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Business Tech In 2018: What's In Store?

There were plenty of exciting tech developments in 2017; more of the same next year?

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There were plenty of exciting tech developments in 2017; more of the same next year?

Opinions

Business Tech In 2018: What's In Store?

There were plenty of exciting tech developments in 2017; more of the same next year?

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With Theresa May expressing her love for wheat fields and Uber losing its London licence, 2017 saw a number of surprises across the board. The technology industry in particular underwent significant growth, with the widespread adoption of IoT devices, including the likes of Alexa, and virtual reality carving out more of a name for itself.

Now, with a new year in sight, it gives us a chance to consider what the most talked about trends of 2018 will be in the world of business.

It’s not the year for AI

Machine learning is a phrase we became all too familiar with last year. Despite previously being just characters from films, robotics are very much becoming a reality. And industry experts continue to champion this technology, with its potential for transforming the way businesses operate.

However, within the next ten years it has been predicted that four million jobs in the UK’s private sector will be carried out by robots. Enter the growing fear of artificial intelligence signalling the end for the human workforce as we know it.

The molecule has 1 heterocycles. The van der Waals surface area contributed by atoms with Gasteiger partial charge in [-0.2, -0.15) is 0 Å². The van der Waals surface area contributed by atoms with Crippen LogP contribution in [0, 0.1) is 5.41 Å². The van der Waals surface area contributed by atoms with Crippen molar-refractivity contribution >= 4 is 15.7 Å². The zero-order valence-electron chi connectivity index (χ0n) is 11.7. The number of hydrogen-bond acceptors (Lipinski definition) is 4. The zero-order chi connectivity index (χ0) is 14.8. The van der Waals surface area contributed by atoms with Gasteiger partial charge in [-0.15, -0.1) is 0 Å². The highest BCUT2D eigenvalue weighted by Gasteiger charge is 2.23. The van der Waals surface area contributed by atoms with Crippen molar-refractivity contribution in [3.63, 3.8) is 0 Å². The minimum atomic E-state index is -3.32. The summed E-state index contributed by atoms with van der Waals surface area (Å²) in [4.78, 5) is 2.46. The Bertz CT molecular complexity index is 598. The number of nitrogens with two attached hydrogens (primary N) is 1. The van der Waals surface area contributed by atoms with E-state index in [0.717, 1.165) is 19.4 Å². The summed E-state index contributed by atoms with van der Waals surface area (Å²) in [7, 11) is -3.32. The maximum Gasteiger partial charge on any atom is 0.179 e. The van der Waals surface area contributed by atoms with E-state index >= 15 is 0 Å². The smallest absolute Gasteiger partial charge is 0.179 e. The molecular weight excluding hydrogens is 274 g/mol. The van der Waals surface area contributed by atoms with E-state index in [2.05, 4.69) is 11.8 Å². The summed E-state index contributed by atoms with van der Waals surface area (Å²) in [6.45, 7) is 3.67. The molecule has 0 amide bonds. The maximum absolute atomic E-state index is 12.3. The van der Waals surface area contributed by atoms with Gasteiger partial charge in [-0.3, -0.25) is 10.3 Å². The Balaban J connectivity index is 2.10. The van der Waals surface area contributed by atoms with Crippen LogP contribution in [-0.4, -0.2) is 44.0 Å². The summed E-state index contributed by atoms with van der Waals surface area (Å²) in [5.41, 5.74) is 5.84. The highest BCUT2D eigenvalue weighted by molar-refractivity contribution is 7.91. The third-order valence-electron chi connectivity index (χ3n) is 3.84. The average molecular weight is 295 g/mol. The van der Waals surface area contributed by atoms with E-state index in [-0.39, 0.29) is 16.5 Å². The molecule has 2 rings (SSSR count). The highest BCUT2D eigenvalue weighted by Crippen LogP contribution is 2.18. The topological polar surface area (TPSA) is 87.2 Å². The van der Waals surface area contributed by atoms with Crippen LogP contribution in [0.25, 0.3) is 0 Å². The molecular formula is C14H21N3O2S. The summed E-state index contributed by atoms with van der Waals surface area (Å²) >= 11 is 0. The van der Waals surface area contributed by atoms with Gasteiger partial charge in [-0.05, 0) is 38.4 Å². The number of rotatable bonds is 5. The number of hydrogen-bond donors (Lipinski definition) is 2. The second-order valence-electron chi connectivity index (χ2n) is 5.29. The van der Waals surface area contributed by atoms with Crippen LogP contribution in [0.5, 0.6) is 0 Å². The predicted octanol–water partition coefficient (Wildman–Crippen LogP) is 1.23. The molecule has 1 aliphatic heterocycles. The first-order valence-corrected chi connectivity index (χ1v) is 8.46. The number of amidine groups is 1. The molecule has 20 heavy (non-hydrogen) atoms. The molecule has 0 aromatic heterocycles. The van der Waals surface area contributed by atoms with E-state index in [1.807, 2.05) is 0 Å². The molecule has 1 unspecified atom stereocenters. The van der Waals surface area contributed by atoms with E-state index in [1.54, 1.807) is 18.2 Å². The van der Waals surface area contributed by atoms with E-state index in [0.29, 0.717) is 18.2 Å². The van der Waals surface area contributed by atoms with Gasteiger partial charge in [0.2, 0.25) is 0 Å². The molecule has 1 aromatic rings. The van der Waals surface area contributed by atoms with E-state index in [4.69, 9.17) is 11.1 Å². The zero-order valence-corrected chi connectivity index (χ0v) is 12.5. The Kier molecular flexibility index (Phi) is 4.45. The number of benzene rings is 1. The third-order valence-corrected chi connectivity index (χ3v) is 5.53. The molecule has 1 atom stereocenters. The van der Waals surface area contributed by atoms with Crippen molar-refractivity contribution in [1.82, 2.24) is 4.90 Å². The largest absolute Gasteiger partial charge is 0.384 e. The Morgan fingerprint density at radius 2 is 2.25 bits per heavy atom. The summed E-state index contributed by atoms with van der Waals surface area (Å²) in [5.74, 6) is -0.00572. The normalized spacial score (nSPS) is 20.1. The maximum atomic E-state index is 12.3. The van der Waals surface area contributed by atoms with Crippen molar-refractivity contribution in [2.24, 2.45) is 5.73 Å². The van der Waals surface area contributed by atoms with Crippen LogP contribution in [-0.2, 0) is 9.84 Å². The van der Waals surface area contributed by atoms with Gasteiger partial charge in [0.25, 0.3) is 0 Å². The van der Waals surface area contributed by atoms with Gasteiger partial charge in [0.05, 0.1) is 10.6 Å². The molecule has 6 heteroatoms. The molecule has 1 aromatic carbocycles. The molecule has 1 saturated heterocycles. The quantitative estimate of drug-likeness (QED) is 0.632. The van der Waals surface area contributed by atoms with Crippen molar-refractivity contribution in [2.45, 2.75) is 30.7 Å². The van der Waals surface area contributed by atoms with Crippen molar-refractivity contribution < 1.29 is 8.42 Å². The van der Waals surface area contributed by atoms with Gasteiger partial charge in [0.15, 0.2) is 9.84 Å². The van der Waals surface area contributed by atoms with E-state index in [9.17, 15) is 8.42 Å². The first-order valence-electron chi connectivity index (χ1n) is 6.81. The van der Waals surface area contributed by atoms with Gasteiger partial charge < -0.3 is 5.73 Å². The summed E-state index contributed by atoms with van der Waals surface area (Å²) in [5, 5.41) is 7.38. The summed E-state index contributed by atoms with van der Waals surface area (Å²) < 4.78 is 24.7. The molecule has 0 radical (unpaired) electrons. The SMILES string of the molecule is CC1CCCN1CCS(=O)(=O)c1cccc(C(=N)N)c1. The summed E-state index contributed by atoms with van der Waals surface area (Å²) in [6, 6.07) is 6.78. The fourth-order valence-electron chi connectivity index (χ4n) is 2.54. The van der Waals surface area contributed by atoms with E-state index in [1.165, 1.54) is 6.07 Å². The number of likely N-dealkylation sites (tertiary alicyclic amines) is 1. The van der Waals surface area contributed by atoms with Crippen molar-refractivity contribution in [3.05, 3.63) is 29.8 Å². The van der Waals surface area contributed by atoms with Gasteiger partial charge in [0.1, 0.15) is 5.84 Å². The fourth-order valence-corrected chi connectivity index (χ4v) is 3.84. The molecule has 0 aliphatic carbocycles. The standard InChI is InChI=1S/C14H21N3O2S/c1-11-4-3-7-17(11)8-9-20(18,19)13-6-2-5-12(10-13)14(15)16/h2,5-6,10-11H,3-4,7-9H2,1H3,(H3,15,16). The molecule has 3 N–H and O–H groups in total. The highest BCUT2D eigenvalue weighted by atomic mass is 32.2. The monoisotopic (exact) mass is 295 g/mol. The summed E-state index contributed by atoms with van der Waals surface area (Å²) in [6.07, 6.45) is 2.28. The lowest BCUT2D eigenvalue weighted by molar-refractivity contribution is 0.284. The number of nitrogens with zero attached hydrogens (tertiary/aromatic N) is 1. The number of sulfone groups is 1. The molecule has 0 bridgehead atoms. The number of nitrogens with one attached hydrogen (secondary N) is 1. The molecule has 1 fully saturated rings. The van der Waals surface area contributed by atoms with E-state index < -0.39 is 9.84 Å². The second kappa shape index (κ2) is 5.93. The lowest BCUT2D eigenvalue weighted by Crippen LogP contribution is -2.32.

Despite this hype, 2018 will not be the year artificial intelligence takes over. Organisations of all sizes are still waiting for the much anticipated benefits that this technology can bring, highlighted by the lack of AI use-cases in business environments.

Examples of AI that do exist are in the development and testing phases of research, as the technology is far from making a significant impact to the enterprise.

As a business leader is it easy to view AI as the answer to any problem that arises. But good things also come to those who don’t wait. 2018 should be the year in which CIOs take the lead and assess what can be done now to improve the efficiency of their organisation.

Whether this is investing in the public cloud or putting into place enterprise resource planning (ERP), business leaders can focus on improving their enterprise as it is.

Don’t forget about the back office

Robotic Process Automation (RPA) will be the key trend to watch out for in the coming year as the C-Suite looks at how both the back and front office can be made more efficient.

By automating the repetitive, mundane tasks of the back office, the human workforce will be freed up to focus on the activities that bring real value to the business. As RPA technology continues to develop throughout 2018, businesses that deploy software automation to carry out the back office processes will gain a significant edge over their competitors.

cyborg

RPA helps humans take care of the boring stuff